FSD Kenya has received £17.14m (Sh2.2b) commitment from UK Aid, part of a £320m package that will initiate an ambitious new phase of financial sector development across the continent.
Announced ahead of the UK-Africa Investment Summit London, the package includes an overall additional £220m for nine existing Financial Sector Deepening Programmes (FSDs) and £100m to set up and scale new FSDs in high-priority markets.
The new commitment, announced by the UK’s International Development Secretary, Alok Sharma, represents the start of an important new approach to financial sector development in sub-Saharan Africa.
The package from UK Aid recognises that a comprehensive, integrated approach to financial market development in Africa is required to realise the continent’s potential and help meet the United Nation’s global goals.
The £320m commitment provides funding for ambitious programmes that create financing solutions for the opportunities and challenges faced across Africa’s economies, from individual households and micro-enterprises to business and infrastructure investment.
This means addressing the entire system of finance from savings groups to capital market development and operating more closely to the interface between finance and the real world.
“Africa’s substantial investment potential is clear, with many African countries outstripping global economic growth in recent decades. The UK is already the top financial exchange for Africa’s businesses, and we want investors to seize the exciting opportunities that Africa offers. These new initiatives, announced ahead of the UK-Africa Investment Summit, will make it easier, greener and more secure to invest in Africa, mobilising billions of pounds of sustainable investment to help end poverty” said Mr. Sharma.
FSD Kenya was established in 2005 to support the development of inclusive financial markets in Kenya. Anchored on a detailed understanding of the country’s market systems and a clear vision of the future, FSD Kenya has closely collaborated with relevant government agencies, private sector actors and development partners to support the development of a financial sector that meaningfully addresses the needs of low-income people and smaller enterprises.
These efforts have yielded impressive gains over the last 15 years. Financial inclusion in Kenya has expanded from 27% in 2006 to 83% in 2019, thanks in large part to the growth of digital finance.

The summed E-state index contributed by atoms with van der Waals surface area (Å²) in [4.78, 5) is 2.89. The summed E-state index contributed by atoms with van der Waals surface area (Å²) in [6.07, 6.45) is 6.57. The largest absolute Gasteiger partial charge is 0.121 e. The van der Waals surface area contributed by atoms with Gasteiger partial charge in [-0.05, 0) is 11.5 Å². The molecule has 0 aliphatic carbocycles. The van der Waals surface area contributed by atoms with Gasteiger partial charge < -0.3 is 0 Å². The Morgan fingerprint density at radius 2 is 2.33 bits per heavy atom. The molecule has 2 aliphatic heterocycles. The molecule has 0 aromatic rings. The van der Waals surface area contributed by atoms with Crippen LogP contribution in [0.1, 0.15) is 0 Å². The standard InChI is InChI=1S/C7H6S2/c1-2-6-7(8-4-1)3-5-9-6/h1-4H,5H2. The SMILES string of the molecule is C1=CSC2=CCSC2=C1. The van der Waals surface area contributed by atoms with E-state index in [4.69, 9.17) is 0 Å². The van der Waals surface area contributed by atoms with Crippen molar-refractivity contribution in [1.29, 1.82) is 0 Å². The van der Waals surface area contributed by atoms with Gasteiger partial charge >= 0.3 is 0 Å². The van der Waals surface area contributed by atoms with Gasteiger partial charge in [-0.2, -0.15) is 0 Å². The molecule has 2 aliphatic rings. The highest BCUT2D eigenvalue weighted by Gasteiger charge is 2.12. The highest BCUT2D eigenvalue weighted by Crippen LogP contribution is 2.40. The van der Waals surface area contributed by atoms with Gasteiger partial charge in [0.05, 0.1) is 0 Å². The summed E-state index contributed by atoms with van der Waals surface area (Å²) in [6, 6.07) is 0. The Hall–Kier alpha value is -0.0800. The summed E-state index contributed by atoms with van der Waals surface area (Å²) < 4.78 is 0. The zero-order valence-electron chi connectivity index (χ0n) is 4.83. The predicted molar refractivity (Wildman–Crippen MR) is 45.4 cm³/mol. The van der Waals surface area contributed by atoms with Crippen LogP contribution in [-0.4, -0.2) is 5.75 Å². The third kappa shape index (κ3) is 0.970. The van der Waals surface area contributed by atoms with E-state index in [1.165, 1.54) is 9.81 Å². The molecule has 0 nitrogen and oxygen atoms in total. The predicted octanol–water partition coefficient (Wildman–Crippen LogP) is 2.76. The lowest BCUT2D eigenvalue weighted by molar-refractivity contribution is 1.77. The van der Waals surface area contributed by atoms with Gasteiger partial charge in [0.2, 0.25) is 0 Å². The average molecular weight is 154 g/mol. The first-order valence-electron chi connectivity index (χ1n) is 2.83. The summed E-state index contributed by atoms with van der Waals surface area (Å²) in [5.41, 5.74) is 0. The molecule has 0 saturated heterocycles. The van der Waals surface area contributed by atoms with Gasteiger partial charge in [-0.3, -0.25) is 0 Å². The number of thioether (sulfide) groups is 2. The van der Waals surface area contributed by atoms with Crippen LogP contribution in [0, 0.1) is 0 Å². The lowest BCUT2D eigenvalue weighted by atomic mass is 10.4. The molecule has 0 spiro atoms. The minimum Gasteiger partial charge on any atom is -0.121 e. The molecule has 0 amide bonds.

This tremendous leap in financial inclusion has brought many previous underserved or outright excluded populations into the formal financial fold and opened new opportunities to leverage the digital economy.
Spurred by this renewed commitment from UK Aid, FSD Kenya is optimistic about the future of the financial sector’s contribution to Kenya’s long-term development goals.
“UK Aid’s support allows us to harness the unprecedented gains in financial inclusion towards addressing urgent real-world problems like climate change and the growing housing needs in Kenya,” said FSD Kenya CEO Tamara Cook.
“It is also a timely opportunity to enhance agricultural value chains, and to link low income households to trade platforms that can help grow their incomes. The Kenyan government and private sector have been reliable partners in this effort to realise more inclusive finance, especially in linking the aspirations of ordinary citizens with affordable and sustainable financial solutions.”
The £320m package also marks an important step forward for the FSD Network. After nearly twenty years of operation and UK aid support, the FSD Network today comprises nine active FSD programmes, with a strong track-record of impact, unparalleled local insight with applied research, and a powerful network of relationships with local regulators, policy makers, industry bodies, and low-income households.
The new FSDs will join the Network, enabling them to benefit from, and contribute to, continent-wide knowledge sharing and cross-border collaboration.
Betty Wilkinson, Chair of the FSD Network Council, commented on the commitment: “On behalf of the nine existing members of the FSD Network and those new FSDs in formation, our sincere gratitude to the UK Government for this generous, constructive, and thoughtful five-year commitment. We pledge to broaden and deepen our innovative work across Africa to make money work for low-income families, women, youth, the excluded, and those who need financial services the most. This new package will enable us to apply finance – in all its forms – to the challenge of the Sustainable Development Goals. The FSD Network will enhance livelihoods for poor people; improve access to basic human services where finance is a barrier; and enable a sustainable future, particularly addressing the financial aspects of climate change and illicit capital flows.”